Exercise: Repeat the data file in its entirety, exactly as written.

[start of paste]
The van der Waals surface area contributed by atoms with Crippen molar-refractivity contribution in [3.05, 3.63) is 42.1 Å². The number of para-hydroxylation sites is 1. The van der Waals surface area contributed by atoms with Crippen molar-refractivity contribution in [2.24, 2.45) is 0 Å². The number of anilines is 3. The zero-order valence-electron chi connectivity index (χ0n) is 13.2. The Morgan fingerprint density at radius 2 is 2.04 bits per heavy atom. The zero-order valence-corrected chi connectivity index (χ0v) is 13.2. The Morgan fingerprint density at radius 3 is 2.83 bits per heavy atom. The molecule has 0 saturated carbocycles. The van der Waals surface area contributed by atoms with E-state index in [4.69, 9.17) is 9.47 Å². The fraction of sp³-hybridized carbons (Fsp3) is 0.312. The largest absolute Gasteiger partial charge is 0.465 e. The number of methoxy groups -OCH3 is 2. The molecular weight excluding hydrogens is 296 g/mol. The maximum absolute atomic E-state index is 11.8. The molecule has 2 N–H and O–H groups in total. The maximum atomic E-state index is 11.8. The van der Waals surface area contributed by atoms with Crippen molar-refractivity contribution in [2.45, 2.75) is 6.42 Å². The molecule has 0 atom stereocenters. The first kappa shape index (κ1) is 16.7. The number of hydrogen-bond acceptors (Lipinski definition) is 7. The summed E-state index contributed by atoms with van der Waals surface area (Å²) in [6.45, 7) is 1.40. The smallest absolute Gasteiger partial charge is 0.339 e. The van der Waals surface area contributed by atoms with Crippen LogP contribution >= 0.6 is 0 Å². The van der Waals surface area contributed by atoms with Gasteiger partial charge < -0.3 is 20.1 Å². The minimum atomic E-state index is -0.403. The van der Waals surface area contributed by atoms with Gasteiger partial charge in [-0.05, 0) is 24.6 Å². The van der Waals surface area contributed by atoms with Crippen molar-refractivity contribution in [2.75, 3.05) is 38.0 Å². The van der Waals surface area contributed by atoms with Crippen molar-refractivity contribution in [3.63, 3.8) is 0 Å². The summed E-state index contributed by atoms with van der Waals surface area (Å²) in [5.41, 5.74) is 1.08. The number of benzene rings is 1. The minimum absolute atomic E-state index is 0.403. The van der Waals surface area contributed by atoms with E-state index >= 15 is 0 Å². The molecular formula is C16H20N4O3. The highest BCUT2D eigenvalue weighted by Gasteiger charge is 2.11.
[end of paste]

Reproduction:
The van der Waals surface area contributed by atoms with Crippen molar-refractivity contribution in [3.05, 3.63) is 42.1 Å². The number of para-hydroxylation sites is 1. The van der Waals surface area contributed by atoms with Crippen molar-refractivity contribution in [2.24, 2.45) is 0 Å². The number of anilines is 3. The zero-order valence-electron chi connectivity index (χ0n) is 13.2. The Morgan fingerprint density at radius 2 is 2.04 bits per heavy atom. The zero-order valence-corrected chi connectivity index (χ0v) is 13.2. The Morgan fingerprint density at radius 3 is 2.83 bits per heavy atom. The molecule has 0 saturated carbocycles. The van der Waals surface area contributed by atoms with E-state index in [4.69, 9.17) is 9.47 Å². The fraction of sp³-hybridized carbons (Fsp3) is 0.312. The largest absolute Gasteiger partial charge is 0.465 e. The number of methoxy groups -OCH3 is 2. The molecular weight excluding hydrogens is 296 g/mol. The maximum absolute atomic E-state index is 11.8. The molecule has 2 N–H and O–H groups in total. The maximum atomic E-state index is 11.8. The van der Waals surface area contributed by atoms with Crippen molar-refractivity contribution in [2.45, 2.75) is 6.42 Å². The molecule has 0 atom stereocenters. The first kappa shape index (κ1) is 16.7. The number of hydrogen-bond acceptors (Lipinski definition) is 7. The summed E-state index contributed by atoms with van der Waals surface area (Å²) in [6.45, 7) is 1.40. The smallest absolute Gasteiger partial charge is 0.339 e. The van der Waals surface area contributed by atoms with Crippen LogP contribution >= 0.6 is 0 Å². The van der Waals surface area contributed by atoms with Gasteiger partial charge < -0.3 is 20.1 Å². The minimum atomic E-state index is -0.403. The van der Waals surface area contributed by atoms with Gasteiger partial charge in [-0.05, 0) is 24.6 Å². The van der Waals surface area contributed by atoms with Crippen molar-refractivity contribution in [2.75, 3.05) is 38.0 Å². The van der Waals surface area contributed by atoms with Crippen molar-refractivity contribution in [3.63, 3.8) is 0 Å². The summed E-state index contributed by atoms with van der Waals surface area (Å²) in [5.41, 5.74) is 1.08. The number of benzene rings is 1. The minimum absolute atomic E-state index is 0.403. The van der Waals surface area contributed by atoms with E-state index >= 15 is 0 Å². The molecular formula is C16H20N4O3. The highest BCUT2D eigenvalue weighted by Gasteiger charge is 2.11.